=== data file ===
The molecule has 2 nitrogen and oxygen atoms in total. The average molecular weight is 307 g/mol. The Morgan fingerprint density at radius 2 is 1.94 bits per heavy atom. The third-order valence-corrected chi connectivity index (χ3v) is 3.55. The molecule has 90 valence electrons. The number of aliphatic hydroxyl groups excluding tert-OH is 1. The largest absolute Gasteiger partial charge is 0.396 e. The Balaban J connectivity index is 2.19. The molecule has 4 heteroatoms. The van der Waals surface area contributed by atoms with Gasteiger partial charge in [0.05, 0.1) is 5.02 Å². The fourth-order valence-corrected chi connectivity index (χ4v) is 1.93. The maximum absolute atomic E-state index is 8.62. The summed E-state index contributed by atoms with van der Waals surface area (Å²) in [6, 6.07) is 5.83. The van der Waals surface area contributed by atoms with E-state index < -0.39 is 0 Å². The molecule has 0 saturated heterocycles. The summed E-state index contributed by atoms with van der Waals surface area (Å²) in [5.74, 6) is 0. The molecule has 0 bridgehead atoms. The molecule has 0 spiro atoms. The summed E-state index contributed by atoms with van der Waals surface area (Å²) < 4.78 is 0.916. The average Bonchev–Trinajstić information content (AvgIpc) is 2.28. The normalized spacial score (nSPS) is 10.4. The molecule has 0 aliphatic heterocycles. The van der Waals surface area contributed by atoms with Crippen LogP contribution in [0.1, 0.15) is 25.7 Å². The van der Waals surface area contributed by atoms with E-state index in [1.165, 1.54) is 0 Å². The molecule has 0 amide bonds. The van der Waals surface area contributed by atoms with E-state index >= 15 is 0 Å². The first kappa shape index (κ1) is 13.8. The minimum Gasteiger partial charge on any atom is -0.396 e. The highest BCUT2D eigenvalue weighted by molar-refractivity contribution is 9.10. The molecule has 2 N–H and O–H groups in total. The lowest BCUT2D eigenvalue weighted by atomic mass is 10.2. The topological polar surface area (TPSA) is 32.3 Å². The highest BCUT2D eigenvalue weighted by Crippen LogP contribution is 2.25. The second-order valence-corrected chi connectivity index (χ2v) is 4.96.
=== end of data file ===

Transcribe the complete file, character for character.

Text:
The molecule has 2 nitrogen and oxygen atoms in total. The average molecular weight is 307 g/mol. The Morgan fingerprint density at radius 2 is 1.94 bits per heavy atom. The third-order valence-corrected chi connectivity index (χ3v) is 3.55. The molecule has 90 valence electrons. The number of aliphatic hydroxyl groups excluding tert-OH is 1. The largest absolute Gasteiger partial charge is 0.396 e. The Balaban J connectivity index is 2.19. The molecule has 4 heteroatoms. The van der Waals surface area contributed by atoms with Gasteiger partial charge in [0.05, 0.1) is 5.02 Å². The fourth-order valence-corrected chi connectivity index (χ4v) is 1.93. The maximum absolute atomic E-state index is 8.62. The summed E-state index contributed by atoms with van der Waals surface area (Å²) in [6, 6.07) is 5.83. The van der Waals surface area contributed by atoms with E-state index < -0.39 is 0 Å². The molecule has 0 saturated heterocycles. The summed E-state index contributed by atoms with van der Waals surface area (Å²) in [5.74, 6) is 0. The molecule has 0 bridgehead atoms. The molecule has 0 spiro atoms. The summed E-state index contributed by atoms with van der Waals surface area (Å²) < 4.78 is 0.916. The average Bonchev–Trinajstić information content (AvgIpc) is 2.28. The normalized spacial score (nSPS) is 10.4. The molecule has 0 aliphatic heterocycles. The van der Waals surface area contributed by atoms with Crippen LogP contribution in [0.1, 0.15) is 25.7 Å². The van der Waals surface area contributed by atoms with E-state index in [1.165, 1.54) is 0 Å². The molecule has 0 amide bonds. The van der Waals surface area contributed by atoms with E-state index >= 15 is 0 Å². The first kappa shape index (κ1) is 13.8. The minimum Gasteiger partial charge on any atom is -0.396 e. The highest BCUT2D eigenvalue weighted by molar-refractivity contribution is 9.10. The molecule has 2 N–H and O–H groups in total. The lowest BCUT2D eigenvalue weighted by atomic mass is 10.2. The topological polar surface area (TPSA) is 32.3 Å². The highest BCUT2D eigenvalue weighted by Crippen LogP contribution is 2.25. The second-order valence-corrected chi connectivity index (χ2v) is 4.96.